Title: Basically Baker, Vol. 2
Artist: Buselli-Wallarab Jazz Orchestra
Label: Patois Records
Formats: CD, MP3
Release date: September 23, 2016
On the 2-disc set Basically Baker, Vol. 2, the Buselli-Wallarab Jazz Orchestra celebrates the big band legacy of the late David N. Baker. The celebrated performer/composer founded the Jazz Studies program in 1968 at the Indiana University Jacobs School of Music, where he was a beloved mentor to countless students over the decades—some of whom are featured on this project. The first Basically Baker volume was recorded in 2005, and though trombonist Brent Wallarab said Baker talked to him for quite some time about a second volume, Baker’s death this March at the age of 84 gave the project the momentum it needed. For Wallarab, “the project was a way we could all channel our grief into something productive that honored David’s wishes to care for his music after he was gone.”
Basically Baker, Vol. 2 is remarkable because it features music that was previously performed almost exclusively at Indiana University. Contributing to the challenge of honoring Baker’s legacy are many of Baker’s students and protégés, such as Wallarab, saxophonist Tom Walsh, trumpeters Mark Buselli and Pat Harbison, and pianist Luke Gillespie, who form the main jazz orchestra. Special guests also appear on the album, and according to Wallarab, “many musicians cancelled or rescheduled other commitments already on the books to participate.” Trumpeter and multi-Grammy winner Randy Brecker, an IU alum, and IU jazz faculty guitarist Dave Stryker play on Baker’s composition for his granddaughter, “Kirsten’s First Song,” and IU jazz faculty trombonist and Patois Records label founder Wayne Wallace is featured on “Honesty.” A version of “Honesty” performed at the IU Jacobs School of Music can be seen below:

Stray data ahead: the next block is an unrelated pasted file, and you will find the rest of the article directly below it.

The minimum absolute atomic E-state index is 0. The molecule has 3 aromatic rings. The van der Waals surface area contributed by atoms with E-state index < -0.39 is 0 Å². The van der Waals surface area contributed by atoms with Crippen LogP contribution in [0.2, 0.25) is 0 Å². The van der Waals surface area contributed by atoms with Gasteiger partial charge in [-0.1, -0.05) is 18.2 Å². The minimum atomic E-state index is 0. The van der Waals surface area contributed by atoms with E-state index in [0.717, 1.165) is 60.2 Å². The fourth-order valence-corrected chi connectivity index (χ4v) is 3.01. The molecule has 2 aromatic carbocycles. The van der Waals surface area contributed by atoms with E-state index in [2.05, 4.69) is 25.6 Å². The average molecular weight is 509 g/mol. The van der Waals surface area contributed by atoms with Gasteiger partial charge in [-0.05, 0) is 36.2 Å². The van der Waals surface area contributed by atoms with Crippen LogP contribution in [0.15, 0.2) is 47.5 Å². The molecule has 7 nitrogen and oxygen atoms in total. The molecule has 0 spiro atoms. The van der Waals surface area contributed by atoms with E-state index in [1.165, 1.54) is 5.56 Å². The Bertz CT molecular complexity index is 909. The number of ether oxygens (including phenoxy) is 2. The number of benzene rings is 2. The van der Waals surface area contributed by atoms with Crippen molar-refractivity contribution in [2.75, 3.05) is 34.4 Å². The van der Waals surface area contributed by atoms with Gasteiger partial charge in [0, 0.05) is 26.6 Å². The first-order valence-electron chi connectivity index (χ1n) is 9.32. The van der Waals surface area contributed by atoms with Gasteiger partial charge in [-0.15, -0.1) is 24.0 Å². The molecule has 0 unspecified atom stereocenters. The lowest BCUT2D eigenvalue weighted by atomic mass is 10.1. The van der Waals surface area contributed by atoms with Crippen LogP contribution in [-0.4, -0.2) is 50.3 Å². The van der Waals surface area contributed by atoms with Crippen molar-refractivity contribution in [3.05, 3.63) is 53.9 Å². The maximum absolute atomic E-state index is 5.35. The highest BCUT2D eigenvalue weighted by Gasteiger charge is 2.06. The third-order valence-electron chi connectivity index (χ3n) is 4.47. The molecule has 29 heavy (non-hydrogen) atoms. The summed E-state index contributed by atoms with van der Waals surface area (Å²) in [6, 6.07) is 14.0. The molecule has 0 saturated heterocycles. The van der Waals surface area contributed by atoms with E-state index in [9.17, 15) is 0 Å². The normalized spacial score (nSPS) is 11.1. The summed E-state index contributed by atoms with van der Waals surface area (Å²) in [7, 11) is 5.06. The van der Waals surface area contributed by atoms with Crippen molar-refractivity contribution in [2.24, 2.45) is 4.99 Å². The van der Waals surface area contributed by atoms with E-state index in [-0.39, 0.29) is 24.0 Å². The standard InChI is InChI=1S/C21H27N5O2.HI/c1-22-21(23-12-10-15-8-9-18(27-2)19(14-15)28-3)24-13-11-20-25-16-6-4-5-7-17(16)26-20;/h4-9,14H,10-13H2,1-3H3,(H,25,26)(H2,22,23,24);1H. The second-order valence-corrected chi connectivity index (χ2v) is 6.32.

Basically Baker, Vol. 2 is not just a monument to Baker’s music, but also to his legacy and accomplishments. David Nathaniel Baker was born in Indianapolis in 1931, when the country was racially segregated, and jazz was a new, controversial form of music. Much had changed by the time of his death in 2016, and Baker contributed to these transitions through his jazz and classical compositions, his mastery of the trombone and cello, and his role as a pioneering jazz educator. In fact, many of the compositions featured on this album are from his extremely prolific first decade at IU. Baker loved using blues, popular song, and bebop in his jazz compositions, and even worked with Dizzy Gillespie for his arrangement of “Bebop,” the only non-Baker composition that appears on the album.
Through compositions such as “25th and Martindale” and “Harlem Pipes,” Baker honored his home, his family, and the global jazz community. Now on Basically Baker, Vol. 2, Baker’s own work and life is honored. The album posthumously furthers David Baker’s mission “to create, to swing, and to teach,” and cements his legacy by preserving his music for generations to come.
Editor’s note: One of Baker’s early projects at IU was the edited volume The Black Composer Speaks (1978). Interviews and research materials used for the production of the book are housed at the IU Archives of African American Music and Culture and described on this collection finding aid.
Reviewed by Anna Polovick